Students who receive a degree in nursing are prepared to take the NCLEX-RN examination to obtain the license necessary to enter practice as a registered nurse.
In the Workforce
Nursing graduates can practice in a wide array of fields, including: ambulatory care, cardiology, critical care, dermatology, gastroenterology, geriatrics, gynecology/obstetrics, hematology, HIV/AIDS, holistic care, home health care, hospice/palliative care, infection control, labor and delivery, long-term care, managed care, medical-surgical, mental health, neonatal intensive care, nephrology, neuroscience, occupational health, oncology, ophthalmology, orthopedics, ostomy care, pediatrics, perinatal care, plastic surgery, psychiatrics, public health, pulmonary care, radiology, rehabilitation, reproductive health, rheumatology, substance abuse, telemetry, toxicology, trauma, triage, urology and wound care.
In addition, graduates can work in camps, community health, complementary health, correctional facilities, disaster response, domestic violence intervention, emergency departments, faith communities, family practices, forensics, informatics, the military, operating rooms, quality improvement, refugee camps, research, rural health, schools and substance abuse intervention.
Graduates can explore careers as case managers, clinical nurse leaders, genetics counselors, health policy lobbyists, lactation consultants, legal nurse consultants, nurse ethicists, nurse legislators, nurse authors or historians, patient educators, poison information specialists, psychiatric/mental health practitioners or staff educators.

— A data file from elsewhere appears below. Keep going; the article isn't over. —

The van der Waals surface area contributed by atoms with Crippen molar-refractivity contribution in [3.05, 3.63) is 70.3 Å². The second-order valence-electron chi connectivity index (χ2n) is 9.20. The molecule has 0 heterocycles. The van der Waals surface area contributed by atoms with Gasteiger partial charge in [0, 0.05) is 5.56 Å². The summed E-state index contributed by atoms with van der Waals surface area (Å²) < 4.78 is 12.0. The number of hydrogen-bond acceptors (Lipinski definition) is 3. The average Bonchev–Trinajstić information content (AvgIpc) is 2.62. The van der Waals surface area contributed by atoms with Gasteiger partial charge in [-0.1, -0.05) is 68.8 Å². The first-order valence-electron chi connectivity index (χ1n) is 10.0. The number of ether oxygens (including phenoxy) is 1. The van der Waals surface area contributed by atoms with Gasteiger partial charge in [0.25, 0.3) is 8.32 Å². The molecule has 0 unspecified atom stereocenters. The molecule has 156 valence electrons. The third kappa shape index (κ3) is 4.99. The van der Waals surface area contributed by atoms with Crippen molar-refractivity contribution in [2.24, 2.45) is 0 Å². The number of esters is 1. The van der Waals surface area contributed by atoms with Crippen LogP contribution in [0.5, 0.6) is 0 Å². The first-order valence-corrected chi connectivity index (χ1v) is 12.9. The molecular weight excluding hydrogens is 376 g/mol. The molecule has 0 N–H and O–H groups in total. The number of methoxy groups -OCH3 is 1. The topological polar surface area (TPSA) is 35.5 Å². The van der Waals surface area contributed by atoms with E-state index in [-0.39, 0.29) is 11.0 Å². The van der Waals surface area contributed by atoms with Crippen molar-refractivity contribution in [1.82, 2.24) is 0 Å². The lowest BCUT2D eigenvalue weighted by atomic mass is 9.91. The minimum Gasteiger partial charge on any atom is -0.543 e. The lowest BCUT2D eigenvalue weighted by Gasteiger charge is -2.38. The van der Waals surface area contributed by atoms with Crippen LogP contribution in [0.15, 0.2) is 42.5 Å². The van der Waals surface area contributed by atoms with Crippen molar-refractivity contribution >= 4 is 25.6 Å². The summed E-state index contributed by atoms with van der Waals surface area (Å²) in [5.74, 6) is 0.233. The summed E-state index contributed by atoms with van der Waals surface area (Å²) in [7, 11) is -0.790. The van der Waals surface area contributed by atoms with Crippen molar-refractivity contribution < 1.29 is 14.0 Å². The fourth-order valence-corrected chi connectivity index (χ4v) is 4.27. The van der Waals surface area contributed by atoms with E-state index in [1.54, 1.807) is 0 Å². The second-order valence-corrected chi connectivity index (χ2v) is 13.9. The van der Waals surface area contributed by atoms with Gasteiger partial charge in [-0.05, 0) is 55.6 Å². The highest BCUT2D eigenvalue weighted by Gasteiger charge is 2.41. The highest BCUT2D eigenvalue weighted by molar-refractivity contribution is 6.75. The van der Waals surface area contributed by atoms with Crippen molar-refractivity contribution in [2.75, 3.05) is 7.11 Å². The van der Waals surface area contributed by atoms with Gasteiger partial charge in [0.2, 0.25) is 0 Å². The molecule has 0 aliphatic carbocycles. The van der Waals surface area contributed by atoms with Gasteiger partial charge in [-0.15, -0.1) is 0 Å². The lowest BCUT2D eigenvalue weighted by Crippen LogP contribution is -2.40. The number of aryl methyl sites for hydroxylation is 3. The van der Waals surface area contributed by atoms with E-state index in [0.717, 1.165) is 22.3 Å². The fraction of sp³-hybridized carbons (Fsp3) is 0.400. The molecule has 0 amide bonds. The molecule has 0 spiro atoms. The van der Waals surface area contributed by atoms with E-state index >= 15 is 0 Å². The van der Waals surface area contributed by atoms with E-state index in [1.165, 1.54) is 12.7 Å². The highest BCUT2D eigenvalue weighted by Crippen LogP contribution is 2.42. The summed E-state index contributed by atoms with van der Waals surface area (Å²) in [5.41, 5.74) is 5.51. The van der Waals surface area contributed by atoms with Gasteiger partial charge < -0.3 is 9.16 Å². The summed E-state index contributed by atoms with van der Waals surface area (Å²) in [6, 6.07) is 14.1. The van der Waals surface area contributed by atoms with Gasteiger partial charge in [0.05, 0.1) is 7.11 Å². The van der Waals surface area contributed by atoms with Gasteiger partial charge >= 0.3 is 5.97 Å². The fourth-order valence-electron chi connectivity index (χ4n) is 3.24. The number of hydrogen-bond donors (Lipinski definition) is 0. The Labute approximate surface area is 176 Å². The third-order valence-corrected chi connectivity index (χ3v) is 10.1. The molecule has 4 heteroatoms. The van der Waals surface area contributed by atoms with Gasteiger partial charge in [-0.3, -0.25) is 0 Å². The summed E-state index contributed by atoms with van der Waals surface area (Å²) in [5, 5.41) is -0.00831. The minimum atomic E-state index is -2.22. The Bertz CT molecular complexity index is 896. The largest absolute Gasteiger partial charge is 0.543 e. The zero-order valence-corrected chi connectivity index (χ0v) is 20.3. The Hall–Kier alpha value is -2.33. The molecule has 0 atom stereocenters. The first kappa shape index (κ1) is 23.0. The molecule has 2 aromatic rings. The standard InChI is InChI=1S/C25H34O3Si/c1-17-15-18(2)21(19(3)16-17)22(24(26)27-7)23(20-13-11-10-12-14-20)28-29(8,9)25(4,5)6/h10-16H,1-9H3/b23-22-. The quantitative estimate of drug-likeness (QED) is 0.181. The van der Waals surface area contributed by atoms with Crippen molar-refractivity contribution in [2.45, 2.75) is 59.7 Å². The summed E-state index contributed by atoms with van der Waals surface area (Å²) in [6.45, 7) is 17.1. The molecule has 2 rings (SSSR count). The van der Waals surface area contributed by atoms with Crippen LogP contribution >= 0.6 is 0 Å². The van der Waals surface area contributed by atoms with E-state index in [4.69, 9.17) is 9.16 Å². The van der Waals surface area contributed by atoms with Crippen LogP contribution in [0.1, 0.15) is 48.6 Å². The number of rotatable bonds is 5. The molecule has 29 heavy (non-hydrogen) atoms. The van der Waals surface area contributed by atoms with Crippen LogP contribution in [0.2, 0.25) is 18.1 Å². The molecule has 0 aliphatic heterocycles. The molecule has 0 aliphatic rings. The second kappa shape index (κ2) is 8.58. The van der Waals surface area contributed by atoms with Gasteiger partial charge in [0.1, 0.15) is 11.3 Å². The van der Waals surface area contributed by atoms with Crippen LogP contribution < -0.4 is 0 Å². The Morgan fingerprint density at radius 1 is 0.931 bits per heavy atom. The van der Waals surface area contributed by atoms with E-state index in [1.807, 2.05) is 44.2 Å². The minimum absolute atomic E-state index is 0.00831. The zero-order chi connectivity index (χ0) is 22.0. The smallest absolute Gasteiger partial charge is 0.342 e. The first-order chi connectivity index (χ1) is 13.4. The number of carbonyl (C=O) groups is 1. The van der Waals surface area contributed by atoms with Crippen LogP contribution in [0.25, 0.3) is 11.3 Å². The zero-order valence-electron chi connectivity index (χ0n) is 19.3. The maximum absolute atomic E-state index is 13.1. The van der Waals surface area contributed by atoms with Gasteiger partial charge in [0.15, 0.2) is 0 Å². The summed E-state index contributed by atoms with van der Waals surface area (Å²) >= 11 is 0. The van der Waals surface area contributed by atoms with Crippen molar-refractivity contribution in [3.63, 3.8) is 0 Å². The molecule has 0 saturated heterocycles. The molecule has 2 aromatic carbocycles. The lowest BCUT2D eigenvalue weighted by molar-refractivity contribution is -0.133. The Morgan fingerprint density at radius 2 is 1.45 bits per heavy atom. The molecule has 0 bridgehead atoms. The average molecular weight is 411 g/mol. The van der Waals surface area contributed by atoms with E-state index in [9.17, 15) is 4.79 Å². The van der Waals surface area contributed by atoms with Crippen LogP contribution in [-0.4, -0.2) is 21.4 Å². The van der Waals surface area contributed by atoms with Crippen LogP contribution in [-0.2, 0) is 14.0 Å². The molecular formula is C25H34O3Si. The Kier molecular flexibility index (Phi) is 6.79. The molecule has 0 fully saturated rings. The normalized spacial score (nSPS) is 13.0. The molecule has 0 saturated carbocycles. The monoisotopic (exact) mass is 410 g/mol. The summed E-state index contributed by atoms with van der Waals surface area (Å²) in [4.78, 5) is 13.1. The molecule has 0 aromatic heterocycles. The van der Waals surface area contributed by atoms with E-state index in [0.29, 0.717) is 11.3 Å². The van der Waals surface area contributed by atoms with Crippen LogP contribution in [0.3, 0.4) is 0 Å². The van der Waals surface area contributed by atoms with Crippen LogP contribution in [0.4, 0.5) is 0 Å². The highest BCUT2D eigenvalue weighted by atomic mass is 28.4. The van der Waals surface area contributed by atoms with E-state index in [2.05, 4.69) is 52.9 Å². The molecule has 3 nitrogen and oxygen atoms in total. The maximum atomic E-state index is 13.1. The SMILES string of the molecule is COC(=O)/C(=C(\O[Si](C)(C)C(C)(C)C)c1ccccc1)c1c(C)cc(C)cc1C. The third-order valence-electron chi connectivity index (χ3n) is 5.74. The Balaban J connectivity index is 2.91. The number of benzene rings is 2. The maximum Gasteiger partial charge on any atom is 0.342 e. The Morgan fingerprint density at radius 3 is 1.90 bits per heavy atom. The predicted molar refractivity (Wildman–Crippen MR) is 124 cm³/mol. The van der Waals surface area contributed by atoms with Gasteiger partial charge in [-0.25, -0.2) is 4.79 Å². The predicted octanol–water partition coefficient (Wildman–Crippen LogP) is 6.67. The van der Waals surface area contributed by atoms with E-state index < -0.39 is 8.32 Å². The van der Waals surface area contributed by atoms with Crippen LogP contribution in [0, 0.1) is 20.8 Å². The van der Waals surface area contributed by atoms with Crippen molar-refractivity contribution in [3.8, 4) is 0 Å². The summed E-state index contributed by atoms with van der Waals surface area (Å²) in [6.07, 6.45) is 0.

Graduates who earn a master’s degree in nursing or doctorate in nursing or nursing practice can pursue the following careers:
- Advanced practice nurse: Graduates can work as a nurse practitioner for a special population in ambulatory care, such as pediatrics, family, adult or gerontology, or work in a hospital as a neonatal nurse or acute care nurse practitioner or hospitalist. They are nurse midwives, certified nurse anesthetist or clinical nurse specialist.
- First assist surgical nurse: First assist surgical nurses are the second set of hands and work with surgeons in the operating room.
- Administrator: Graduates can become administrators or CEOs of health care facilities such as hospitals, clinics, home care facilities, rehabilitation facilities or nursing homes.
- Nurse educator/researcher: Graduates can teach college students desiring to be the next generation of nurses or develop a program of research directly related to the care provided by professional nurses.